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My broken record (BR) or auditory memory loops (AMLs) started in my late 40s. First I noticed that I had little stuck songs more often, mainly after I played a favorite over and over. But like always they faded after a day or so.

Then one day I realized couldn’t get them out of my head. It was as if my brain was a music magnet and everything would get stuck.

Around the age of 48-49, after a year of dealing with the worst of it (couldn’t hear my own thoughts, couldn’t sleep), I went to the doctor to ask if this might be a symptom of menopause. He sarcastically said, “Either you have a thyroid problem or a brain tumor…and you don’t have a brain tumor!” But to shut me up he tested my sex hormones as well as thyroid hormones.

Turned out my thyroid hormones were normal…but the sex hormones were seriously low. So, yes, I was hormonally menopausal.

He put me on Prempro, the horse-estrogen and fake-progesterone drug that at the time was the gold standard for hormone replacement therapy (HRT). This was before the big WHI study said the stuff is really bad for you. (Duh.) Curiously, this bad drug stopped the music in my head. So it was a matter of good news / bad news.

Thinking I’d discovered that it was indeed the low or imbalanced sex hormones that caused the BR/AMLs, I boldly proceeded to switch from those nasty alien hormones in Prempro to the more natural approach of using bioidentical hormones. These are hormones that are chemically identical to those nature gave us.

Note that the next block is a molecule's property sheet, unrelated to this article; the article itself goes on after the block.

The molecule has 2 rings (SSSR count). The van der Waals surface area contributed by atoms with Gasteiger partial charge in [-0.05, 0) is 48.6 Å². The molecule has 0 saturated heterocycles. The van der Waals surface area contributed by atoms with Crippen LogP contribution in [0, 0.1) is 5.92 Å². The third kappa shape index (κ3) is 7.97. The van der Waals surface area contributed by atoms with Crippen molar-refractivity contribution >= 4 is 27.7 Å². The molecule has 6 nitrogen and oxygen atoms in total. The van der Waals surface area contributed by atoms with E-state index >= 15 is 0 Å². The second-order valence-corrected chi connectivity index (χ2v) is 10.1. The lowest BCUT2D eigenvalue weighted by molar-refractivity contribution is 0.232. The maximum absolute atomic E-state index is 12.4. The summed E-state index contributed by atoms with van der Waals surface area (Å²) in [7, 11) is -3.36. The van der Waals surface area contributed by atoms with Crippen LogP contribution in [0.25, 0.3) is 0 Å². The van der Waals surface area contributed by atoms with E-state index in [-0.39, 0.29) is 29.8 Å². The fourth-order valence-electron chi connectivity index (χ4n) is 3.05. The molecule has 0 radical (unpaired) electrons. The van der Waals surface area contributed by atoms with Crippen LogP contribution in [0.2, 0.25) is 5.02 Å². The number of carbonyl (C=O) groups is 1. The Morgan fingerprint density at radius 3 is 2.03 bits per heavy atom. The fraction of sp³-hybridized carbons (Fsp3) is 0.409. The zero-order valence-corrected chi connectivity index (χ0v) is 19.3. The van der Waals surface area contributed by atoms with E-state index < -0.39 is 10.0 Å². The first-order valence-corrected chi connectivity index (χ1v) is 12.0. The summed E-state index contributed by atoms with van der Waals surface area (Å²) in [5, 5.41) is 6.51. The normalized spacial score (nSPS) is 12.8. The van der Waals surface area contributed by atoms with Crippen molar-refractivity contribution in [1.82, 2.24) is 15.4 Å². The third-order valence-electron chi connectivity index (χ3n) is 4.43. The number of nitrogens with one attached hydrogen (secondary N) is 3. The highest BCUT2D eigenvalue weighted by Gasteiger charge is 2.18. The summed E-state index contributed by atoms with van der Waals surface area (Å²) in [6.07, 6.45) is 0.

Well, they were good for me in most ways. But sadly, the more natural hormones didn’t stop the BR/AMLs.

Since that time, I’ve developed the cortisol hypothesis written about in previous posts. The hypothesis began when I was writing my book, What Part of Menopause Don’t You Understand?  I thought about how real/bioidentical progesterone differs from fake progesterone (Provera or MPA). The key difference is that the real/bioidentical stuff can break down into cortisol. The fake stuff can’t.

Not everybody I’ve talked to can make a connection between high stress (with high cortisol levels) and the triggering or increase of the BR/AMLs, but probably 80% can. Some seem to have first noticed the AMLs after a traumatic event or situation in their lives. For some, it seems the BR/AMLs started when they took one of those very same antidepressants that are given to try and quiet the AMLs (however, the need for those meds may have been preceeded by a traumatic or stressful situation that might have been the real cause).

But I suspect there is also another factor in addition to cortisol involved. After all, I know I faced stress many times in my life before age 50. So something else changed after 50 that made stress cause my brain to become “sticky.” Maybe there’s too much of the enzyme that converts progesterone to cortisol, or too little of the one that converts progesterone to estrogen and testosterone. Maybe there’s something new in my brain, maybe low or high neurotransmitters, or something physical like a lesion acting like a leaky faucet.  That’s what we need a researcher to figure out.

Anyway, that’s how my nightmare started.

How and when did your music magnet turn on?